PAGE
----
Tackling issues earlier through smarter use of data
Too often issues are only dealt with when a crisis occurs. A child is excluded from school for disruptive behaviour. An elderly man ends up in Accident and Emergency after having a fall. Police are called out to a domestic abuse incident within a home.
As organisations working across Essex to deliver public services, we know that early intervention can prevent issues escalating which is better for the people affected and less expensive for the taxpayer.
The Essex Data (ED) programme is a pilot funded by a grant awarded to Essex Partners to support system wide transformation. The Essex Data Programme has brought together people and technology to offer a way for Councils, Police, health and voluntary and community organisations in Essex to use the power of data to tackle some of our most challenging issues.
ED is a first for Essex and is innovative because it is using data from across the public sector to predict what challenges the future may hold for people.
Together organisations can safely share and analyse anonymous data they hold about communities and use it to drive decisions they make. With this predictive insight we are able to intervene early and design and deliver services that help improve people’s lives and by targeting these services more accurately to the right people we reduce demand and cost for services. In 2016-17 public services spent more than £16 billion on ‘late intervention’ services such as education, health, housing, benefits, community safety and criminal justice.
A tool has been developed in partnership with PredictX to store and match the data and allows us to combine multiple sets of data from different organisations, for example schools, social workers and hospitals, and share the information safely and without identifying individuals. The data can be regularly refreshed to provide a dynamic picture and to refine risk predictions. This has massive potential for improving people’s lives and managing services such as health, because it enables us to deliver help early, which could reduce risk and prevent negative outcomes associated with hard to tackle issues such as Domestic Abuse.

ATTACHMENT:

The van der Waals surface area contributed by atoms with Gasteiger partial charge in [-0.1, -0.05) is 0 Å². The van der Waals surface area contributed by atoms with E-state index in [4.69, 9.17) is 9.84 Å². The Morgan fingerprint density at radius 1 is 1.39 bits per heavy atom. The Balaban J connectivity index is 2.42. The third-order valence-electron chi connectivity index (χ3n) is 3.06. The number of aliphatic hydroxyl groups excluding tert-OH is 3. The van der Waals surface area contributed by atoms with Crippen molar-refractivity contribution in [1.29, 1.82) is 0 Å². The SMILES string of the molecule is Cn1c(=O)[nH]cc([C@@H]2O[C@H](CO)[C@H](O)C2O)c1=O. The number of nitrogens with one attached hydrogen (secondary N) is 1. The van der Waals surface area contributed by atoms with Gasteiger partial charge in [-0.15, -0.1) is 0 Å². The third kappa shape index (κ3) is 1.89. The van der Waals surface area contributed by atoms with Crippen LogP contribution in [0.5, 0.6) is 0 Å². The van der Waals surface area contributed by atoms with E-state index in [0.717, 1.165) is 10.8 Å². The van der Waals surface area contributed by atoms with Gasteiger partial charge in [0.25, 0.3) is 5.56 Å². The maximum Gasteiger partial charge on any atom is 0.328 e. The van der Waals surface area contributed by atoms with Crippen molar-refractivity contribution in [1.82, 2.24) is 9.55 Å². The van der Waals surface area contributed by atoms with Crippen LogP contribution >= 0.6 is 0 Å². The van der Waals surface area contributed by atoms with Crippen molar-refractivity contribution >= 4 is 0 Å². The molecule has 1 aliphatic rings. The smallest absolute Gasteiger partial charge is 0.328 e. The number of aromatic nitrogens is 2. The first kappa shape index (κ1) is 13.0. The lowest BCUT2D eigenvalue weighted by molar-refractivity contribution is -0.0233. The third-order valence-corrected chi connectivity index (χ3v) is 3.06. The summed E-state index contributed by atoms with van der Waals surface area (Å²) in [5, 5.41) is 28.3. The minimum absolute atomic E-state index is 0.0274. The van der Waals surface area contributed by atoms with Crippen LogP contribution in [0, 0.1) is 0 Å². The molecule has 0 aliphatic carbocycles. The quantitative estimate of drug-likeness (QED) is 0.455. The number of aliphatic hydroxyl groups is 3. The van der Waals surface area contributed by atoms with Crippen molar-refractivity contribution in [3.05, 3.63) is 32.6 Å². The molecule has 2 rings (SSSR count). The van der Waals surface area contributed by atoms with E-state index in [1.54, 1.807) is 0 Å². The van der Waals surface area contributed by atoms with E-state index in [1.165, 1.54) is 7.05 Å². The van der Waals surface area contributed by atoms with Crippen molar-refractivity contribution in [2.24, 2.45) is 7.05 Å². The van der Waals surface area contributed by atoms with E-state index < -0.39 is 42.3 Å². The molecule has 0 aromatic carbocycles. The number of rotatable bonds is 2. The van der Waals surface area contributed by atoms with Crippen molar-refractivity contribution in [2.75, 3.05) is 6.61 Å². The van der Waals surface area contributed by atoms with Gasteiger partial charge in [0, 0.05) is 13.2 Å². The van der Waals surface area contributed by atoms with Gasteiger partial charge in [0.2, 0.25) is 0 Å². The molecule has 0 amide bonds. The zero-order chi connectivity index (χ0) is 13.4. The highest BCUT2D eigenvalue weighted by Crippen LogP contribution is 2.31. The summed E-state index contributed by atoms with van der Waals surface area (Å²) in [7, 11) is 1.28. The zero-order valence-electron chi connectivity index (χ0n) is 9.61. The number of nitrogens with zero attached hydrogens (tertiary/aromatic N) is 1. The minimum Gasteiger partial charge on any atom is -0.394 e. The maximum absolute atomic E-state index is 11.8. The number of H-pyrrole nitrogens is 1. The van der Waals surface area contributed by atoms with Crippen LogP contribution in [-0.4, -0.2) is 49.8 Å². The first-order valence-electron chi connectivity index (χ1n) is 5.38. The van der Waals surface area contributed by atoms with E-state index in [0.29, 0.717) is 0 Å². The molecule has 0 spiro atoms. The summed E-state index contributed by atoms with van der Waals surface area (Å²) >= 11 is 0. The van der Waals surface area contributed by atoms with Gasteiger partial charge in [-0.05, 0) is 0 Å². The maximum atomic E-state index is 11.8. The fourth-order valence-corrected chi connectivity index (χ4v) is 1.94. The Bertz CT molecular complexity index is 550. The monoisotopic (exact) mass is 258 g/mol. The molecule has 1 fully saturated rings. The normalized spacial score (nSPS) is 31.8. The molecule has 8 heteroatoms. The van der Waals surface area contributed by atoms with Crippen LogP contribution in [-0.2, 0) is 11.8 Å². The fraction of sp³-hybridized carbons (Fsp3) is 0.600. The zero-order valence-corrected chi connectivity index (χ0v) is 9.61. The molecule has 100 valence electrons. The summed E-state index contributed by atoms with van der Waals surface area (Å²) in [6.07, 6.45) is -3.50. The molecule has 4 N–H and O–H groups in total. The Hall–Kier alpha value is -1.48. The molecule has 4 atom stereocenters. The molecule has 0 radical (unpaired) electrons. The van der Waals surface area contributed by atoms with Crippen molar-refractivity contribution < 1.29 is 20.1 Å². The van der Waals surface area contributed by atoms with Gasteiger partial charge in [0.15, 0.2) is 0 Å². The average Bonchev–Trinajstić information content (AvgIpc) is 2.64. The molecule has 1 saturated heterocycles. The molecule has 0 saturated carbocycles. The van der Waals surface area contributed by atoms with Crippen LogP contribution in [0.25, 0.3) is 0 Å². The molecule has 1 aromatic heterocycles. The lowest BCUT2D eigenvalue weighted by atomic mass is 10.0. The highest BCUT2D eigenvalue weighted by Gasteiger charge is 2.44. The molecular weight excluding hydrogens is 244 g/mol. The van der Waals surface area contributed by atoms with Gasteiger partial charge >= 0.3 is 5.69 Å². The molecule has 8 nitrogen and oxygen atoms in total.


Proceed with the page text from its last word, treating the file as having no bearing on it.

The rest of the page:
The pilot programme began in August 2016 and will run until August 2018. During this time the tool is being tested within different services in Essex so we can understand the potential of this type of technology to address some of our big challenges and transform the way public services work together.
Driven by an ambition to improve children’s life chances and to give them the best start in life, Essex County Council, Basildon Borough Council, Essex Police and the University of Essex have shared data through the Essex Data Programme to predict the communities in Basildon where children are most at risk of not being ‘school ready’.
‘School readiness’ describes a set of criteria that includes factors such as speech, language, social interaction, and toileting, and is used to determine if a child is able to get the best out of school when they start in reception at age five.
Existing data told us that in 2013 around 50 per cent of five year olds in Basildon were not ready to go to school. This is important because Ofsted reports that few children who start school behind are able to catch up before they leave full time education at age 18.
Using school readiness as a measure enabled us to gain more detailed information about children in Basildon who may need our support in future so that we can get in early, and design services that prevent issues from arising.
Focusing on Vange an area in Basildon that was identified as one of the high risk communities during the data analysis - with one in four children in Vange currently not school ready - we combined data on Social Care, School Readiness, Youth Offending and Drugs and Alcohol from ECC, with Housing and Benefits data from Basildon District Council and crime data from Essex Police. None of the information that was shared identified a specific person. Personal information was replaced with codes so that individuals couldn't be identified.
We shared data to find out why children in Vange are not school ready and to determine how we could help early on. We also asked parents in Vange what it was like to raise their children there.
The data was matched with the community’s experience and gave us a full picture so that we are now better equipped to make decisions that strengthen the services available in the area to give children the best start in life in Vange, in turn improving their longer term outcomes in to adulthood and preventing service demand later on.
We're currently working together with the community in Vange to co-design services that will give children everything they need to thrive. You can download the New Generations leaflet here.
Last updated 30/04/18